Information herein copyright Jon Freitag 2000-2019 and may not be reproduced without permission. This includes YOU Tango01/Armand!

Tuesday, January 28, 2014

Impetvs on Grid

Bracing for the charge
The more I play the Command & Colors derivatives, the more I enjoy gaming on the hex mat with miniatures.  With hexes, or any grid that governs game play, both precision and speed of play increases.  No more fiddling around with exact movement distances, hair-splitting angles of attack, or other such minutiae.

While Samurai Battles is an excellent two player contest, my thought is that solo play might suffer due to the interaction of both the Honor and Fortune and Dragon decks.  Really nothing beats the wild swings in Samurai Battles' games but for solo play the system poses a few hurdles.  Impetvs games have, likewise, been enjoyable.  A solution for solo play might include translating Impetvs to the hex mat.  Sound reasonable? 

In the 15mm Impetvs game, 1U equals 1cm.  Since my small, Commands & Colors hex mat has two inch hexes then the conversion becomes,
                       1 hex = 2 inches = 5 cm = 5U 
In keeping to the spirit of Impetvs movement and ranges, I set movement allowances to one hex for foot and two hexes for horse.  Similarly, firing ranges become one hex, three hexes, and six hexes.  In 15mm, movement allowances seem a bit stingy but I will keep the movement rates as is for now.

To test this conversion, I deployed two seven stand armies with nearly equivalent capabilities.  I drew both armies (one "Red" and one "White") up on the field of battle into a compact battle line with a large neutral area between and no terrain to interfere.  On to the replay...
Armies arrayed for battle
Red readies for battle
White braces for battle
Turn 1: Initiative RED
Both lines advance to close the gap.
White Teppo fires into Red Spearmen, disordering
Turn 2: Initiative RED
Advancing to close the distance.
Turn 3: Initiative RED
 Red maintains the initiative and advances on both flanks.
Red Teppo fire into White Ashigaru swordsmen and cause one hit.
The Ashigaru fail their cohesion test and take
one hit, becoming disordered.
White archers inflict two hits on the Red archers
while White charges into Red's leading spear element.
Clash in the center.
With no permanent losses, both sides are locked in combat.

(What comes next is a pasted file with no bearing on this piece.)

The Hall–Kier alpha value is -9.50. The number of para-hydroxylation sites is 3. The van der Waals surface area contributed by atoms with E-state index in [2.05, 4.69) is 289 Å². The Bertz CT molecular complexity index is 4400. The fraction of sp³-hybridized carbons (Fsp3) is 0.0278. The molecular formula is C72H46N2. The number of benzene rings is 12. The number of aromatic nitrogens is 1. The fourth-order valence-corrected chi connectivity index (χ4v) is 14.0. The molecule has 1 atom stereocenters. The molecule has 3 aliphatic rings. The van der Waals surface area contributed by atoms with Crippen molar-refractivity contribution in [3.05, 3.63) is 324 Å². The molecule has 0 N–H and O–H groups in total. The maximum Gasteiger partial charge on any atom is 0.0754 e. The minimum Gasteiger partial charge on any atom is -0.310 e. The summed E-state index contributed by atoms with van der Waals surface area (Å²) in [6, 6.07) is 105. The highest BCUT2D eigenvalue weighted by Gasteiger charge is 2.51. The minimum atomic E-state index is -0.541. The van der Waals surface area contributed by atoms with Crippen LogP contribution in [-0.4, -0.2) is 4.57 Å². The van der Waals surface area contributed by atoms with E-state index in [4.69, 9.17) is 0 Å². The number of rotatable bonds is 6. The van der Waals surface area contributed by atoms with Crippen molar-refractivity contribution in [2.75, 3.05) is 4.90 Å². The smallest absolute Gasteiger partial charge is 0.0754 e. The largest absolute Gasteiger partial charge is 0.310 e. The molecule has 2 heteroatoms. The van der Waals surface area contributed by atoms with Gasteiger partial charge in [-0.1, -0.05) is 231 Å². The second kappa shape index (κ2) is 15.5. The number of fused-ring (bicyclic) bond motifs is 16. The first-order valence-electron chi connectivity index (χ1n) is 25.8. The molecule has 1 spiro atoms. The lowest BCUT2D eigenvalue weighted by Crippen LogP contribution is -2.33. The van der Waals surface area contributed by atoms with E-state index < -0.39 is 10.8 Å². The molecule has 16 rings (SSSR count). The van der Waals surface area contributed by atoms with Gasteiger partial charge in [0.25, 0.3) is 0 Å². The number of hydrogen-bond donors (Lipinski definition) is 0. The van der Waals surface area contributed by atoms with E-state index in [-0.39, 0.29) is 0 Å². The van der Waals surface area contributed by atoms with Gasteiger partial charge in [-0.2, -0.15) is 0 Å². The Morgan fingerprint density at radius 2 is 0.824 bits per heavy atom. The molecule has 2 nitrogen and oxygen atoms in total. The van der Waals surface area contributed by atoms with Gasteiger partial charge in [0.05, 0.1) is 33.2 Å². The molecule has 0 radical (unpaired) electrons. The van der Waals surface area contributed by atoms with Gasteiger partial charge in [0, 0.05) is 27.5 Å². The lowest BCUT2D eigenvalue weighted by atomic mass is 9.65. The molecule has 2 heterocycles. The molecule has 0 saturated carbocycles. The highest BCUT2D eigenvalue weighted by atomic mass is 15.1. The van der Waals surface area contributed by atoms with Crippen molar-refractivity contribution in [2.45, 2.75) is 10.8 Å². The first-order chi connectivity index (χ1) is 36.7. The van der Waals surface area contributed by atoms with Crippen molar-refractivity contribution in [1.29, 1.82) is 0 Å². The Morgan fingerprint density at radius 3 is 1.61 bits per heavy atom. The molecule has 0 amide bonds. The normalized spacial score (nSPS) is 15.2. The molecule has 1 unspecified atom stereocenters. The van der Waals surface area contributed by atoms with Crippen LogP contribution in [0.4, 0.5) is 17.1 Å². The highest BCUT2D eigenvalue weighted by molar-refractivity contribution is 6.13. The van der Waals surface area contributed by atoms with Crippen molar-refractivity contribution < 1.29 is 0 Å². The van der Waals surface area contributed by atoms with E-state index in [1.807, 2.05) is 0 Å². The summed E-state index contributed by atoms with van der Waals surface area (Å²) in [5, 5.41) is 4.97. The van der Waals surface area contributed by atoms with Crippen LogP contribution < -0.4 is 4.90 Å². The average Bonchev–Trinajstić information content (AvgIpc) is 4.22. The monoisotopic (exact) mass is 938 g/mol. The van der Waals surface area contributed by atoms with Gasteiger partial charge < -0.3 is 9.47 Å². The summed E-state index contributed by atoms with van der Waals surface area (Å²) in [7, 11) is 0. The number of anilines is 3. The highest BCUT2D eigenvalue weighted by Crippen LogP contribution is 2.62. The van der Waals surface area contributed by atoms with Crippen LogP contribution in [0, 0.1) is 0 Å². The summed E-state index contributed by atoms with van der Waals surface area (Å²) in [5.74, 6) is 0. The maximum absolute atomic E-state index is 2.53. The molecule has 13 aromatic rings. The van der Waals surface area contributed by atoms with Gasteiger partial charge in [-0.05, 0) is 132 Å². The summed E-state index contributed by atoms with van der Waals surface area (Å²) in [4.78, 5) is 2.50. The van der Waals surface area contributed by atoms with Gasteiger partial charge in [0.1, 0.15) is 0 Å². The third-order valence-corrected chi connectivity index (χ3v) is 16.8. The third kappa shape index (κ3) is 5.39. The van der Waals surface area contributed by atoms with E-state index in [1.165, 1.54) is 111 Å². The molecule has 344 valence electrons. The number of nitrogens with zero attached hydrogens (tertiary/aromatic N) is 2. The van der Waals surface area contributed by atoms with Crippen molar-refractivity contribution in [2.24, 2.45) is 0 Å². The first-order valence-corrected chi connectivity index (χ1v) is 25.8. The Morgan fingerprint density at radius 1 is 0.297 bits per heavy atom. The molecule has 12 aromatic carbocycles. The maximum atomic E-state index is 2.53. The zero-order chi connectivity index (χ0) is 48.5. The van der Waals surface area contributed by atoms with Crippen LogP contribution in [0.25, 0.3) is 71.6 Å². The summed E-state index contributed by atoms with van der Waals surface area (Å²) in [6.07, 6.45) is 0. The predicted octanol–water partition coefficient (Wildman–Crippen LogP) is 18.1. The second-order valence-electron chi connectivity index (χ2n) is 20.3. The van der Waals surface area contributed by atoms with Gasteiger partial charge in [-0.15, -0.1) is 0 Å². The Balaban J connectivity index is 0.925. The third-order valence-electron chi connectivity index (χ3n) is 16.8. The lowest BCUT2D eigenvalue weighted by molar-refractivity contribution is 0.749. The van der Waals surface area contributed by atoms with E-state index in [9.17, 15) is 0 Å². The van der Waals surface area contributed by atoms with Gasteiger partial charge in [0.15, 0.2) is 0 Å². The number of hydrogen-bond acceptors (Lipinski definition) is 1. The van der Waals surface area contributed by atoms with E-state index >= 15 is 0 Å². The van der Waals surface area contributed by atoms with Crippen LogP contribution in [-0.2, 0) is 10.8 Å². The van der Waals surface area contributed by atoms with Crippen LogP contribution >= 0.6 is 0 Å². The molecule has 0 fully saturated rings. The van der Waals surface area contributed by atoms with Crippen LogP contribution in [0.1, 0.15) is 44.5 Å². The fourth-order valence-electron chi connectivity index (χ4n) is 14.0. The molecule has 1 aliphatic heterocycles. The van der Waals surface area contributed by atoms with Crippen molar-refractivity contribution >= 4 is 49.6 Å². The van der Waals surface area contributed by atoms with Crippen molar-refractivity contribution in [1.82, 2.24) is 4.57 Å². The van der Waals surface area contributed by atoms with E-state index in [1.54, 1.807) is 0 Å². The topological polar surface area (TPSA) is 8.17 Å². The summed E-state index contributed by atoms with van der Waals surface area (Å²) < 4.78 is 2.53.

Turn 4: Initiative WHITE
In the continuing close combat, Red spear suffer
disorder but hold on. 
White cavalry prepare for charge on White right
In the center clash, Red counterattacks.
Red suffers one permanent hit and retreats one hex.
White becomes disordered.
Red Samurai cavalry charge into the warrior monks.
The monks check the charge and the cavalry retreat
two hexes suffering one hit.  Monks are disordered.
Turn 5: Initiative RED
Red consolidates on the right while attacking
on the left and center
Red Spear attack White Teppo on the far left but
are repulsed with heavy casualties.
In the center, Red spearmen attack White swordsmen
driving the swordsmen back onto supports. 
White cavalry respond by charging into Red's foot samurai.
After rolling 7 hits against foot, only two hits are suffered permanently.
Red samurai fall back but are caught by the cavalry.
In pursuit, the foot Samurai suffer one more casualty.
Ouch! Overwhelming casualties but only two stick
White spear counterattack.
White takes one hit but hold their ground.
Turn 6: Initiative RED
Red redresses its battle line
Red charges into the center while the Red left holds.
White spear are hit by both cavalry and foot.
White takes two hits and retires.
Unable to outrun the pursuing cavalry,
White spearmen are caught and destroyed.
In the center, Red spear attack White swordsmen.
Swordsmen suffer two hits while inflicting none.
Swordsmen retreat but are caught and destroyed.
With two foot units destroyed on Turn 6, split command, and the center wide open for exploitation, White chooses to disengage.  Thus, the battle ends with Red controlling the battlefield.  Now, Impetvs games usually end with VBU damage greater than one-half of the starting army value.  With the result clear, I decided to halt this exercise.